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The anniversary of the World Trade Center attack will arrive soon after Labor Day. It is tempting, in the summer's heat, to put off thinking about such a sorrowful occasion. But I want to suggest that if we take a deep breath, and start to plan, we will be better off.

First, the deep breath. The year that started on 9/11/01 was unexpected and traumatic. In the first few months, people walked around New York in a daze of bewilderment and pain. Not much work got done. We returned to work bit by bit, many of us putting our emotions aside in an effort to "get back to normal." But "normal" has been elusive: a damaged city to repair, threats of bioterrorism to manage, and world conflict to comprehend have meant many new tasks for each of us. In some ways, the work that existed before Sept. 11 and the new work created by the attack mounted in our in-boxes. By spring, I found myself confronting double the usual number of graduate students attempting to finish their school requirements. It was one of many markers of an extraordinary workload. In asking around, I found many friends and co-workers were also coping with unusual demands on their time and energy. All in all, sudden trauma, chronic tension, extra work, and incessant worry have taken their toll on us. So, take a deep breath—you'll feel better.


It's been almost a year since that terrible morning last Sept. 11, and for many New Yorkers, it's been a difficult one. Friends, neighbors and loved ones are now absent, and the city has been changed forever.

Columbia Health Sciences will remember the past and look to the future in a special 9/11 memorial program to be held Wednesday, Sept. 11, in the Medical Center Garden from 11:30 a.m. to 1 p.m. (Alumni Auditorium, in case of rain.).

Later that day, the Inwood Interfaith Coalition will join with congregations from Upper Manhattan for an Inwood and Washington Heights procession. Starting from Broadway and Dyckman streets, the parade will meander through the area, finishing at Inwood Hill Park, with choral groups providing musical accompaniment. (Wednesday, Sept. 11, Procession departs at 6:30 p.m. and arrives at approximately 8:30 p.m.).

The Mailman School of Public Health is also sponsoring the Rebuilding Hope Block exercise, where members of the Health Sciences community are invited to decorate blocks with art supplies to create tangible symbols of stress, grief and, perhaps, hope. (Monday, Sept. 9, in the Riverview Lounge, Hammer Health Sciences, 4th floor, from 10 a.m. to 2 p.m.).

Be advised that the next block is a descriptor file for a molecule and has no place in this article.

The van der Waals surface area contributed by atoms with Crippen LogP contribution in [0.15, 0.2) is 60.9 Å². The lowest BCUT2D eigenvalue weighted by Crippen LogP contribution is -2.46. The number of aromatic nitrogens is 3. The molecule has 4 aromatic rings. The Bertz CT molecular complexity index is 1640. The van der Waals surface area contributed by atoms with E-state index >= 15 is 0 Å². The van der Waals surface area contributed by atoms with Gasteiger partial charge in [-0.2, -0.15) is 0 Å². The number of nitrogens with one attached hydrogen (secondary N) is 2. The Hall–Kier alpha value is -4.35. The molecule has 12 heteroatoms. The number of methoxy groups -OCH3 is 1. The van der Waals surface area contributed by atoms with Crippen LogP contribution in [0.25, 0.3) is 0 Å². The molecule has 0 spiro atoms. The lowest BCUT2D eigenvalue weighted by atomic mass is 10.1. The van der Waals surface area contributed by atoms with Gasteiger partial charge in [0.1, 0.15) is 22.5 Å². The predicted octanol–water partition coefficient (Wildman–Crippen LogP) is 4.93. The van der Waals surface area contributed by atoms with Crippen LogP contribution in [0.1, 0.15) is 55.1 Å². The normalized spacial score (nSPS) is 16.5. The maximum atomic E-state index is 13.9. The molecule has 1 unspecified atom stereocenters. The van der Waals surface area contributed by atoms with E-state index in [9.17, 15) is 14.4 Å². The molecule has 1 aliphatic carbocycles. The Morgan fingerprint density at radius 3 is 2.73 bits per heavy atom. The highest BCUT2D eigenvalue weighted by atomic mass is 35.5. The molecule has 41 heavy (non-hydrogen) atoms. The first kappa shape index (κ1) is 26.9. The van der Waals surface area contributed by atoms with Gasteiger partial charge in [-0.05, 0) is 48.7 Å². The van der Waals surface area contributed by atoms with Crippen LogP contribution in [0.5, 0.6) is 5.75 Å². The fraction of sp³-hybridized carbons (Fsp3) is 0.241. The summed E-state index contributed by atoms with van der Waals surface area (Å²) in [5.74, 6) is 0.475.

Next, the planning. The anniversary of any loss is an occasion to ponder the absence of the loved one and the presence of a new reality. It requires our focus and our participation. We can help ourselves manage an anniversary by preparing times and places for this all-important emotional work. An anniversary is also an occasion to feel the emotions associated with the loss as they surge through our minds and bodies. Anniversaries exhaust us, because they require us to revisit and understand our feelings. A final point about anniversaries: They are not optional. Even anniversaries that are buried in our memory banks will ripple quietly through us, unnamed and disconnected, but nevertheless profoundly disconcerting.

The planning for the anniversary of 9/11 offers a special challenge, because we will experience an array of painful emotions after a year of stress and tension. "Grief meets strain," you might say. People can easily become ill in such a scenario. It is for this reason planning takes on great urgency, and demands the participation of healthcare providers throughout the metropolitan area.

Since 9/11, I have worked with NYC RECOVERS (http://www.nycrecovers.org/index.htm), an alliance of organizations that have incorporated social and emotional recovery into their agendas in the post-9/11 world. The NYC RECOVERS wellness campaign for September 2002 invites organizations of all kinds throughout the city to hold healing activities that include yoga, song, dance and gardening, and to decorate the city with signs of wellness. We have proposed that what we all need is to embed the anniversary in a month of "wellness." Think good food, sleep, meditation, exercise, spiritual activity—all the things that heal the mind, body and spirit. This will provide the cushion for the hard work of the anniversary. We hope healers of all kinds offer "wellness" events for the public.

In this context of shared concern, we will be able to contemplate the meaning of the past year, and to imagine the future. We invite all members of the medical center community to join us in moving through the anniversary with our hearts open to feel and our ears ready to listen. This is not simply a good idea: It is the best course of action if we are to protect the health of our compatriots and ourselves.

Dr. Mindy Thompson Fullilove is professor of clinical psychiatry at P&S and professor of public health at the Mailman School of Public Health. The phone number for NYC RECOVERS is 212-740-7297.

Have a Point of View you would like to share on a topic relevant to the In Vivo audience? Contact the editors at invivo@columbia.edu.


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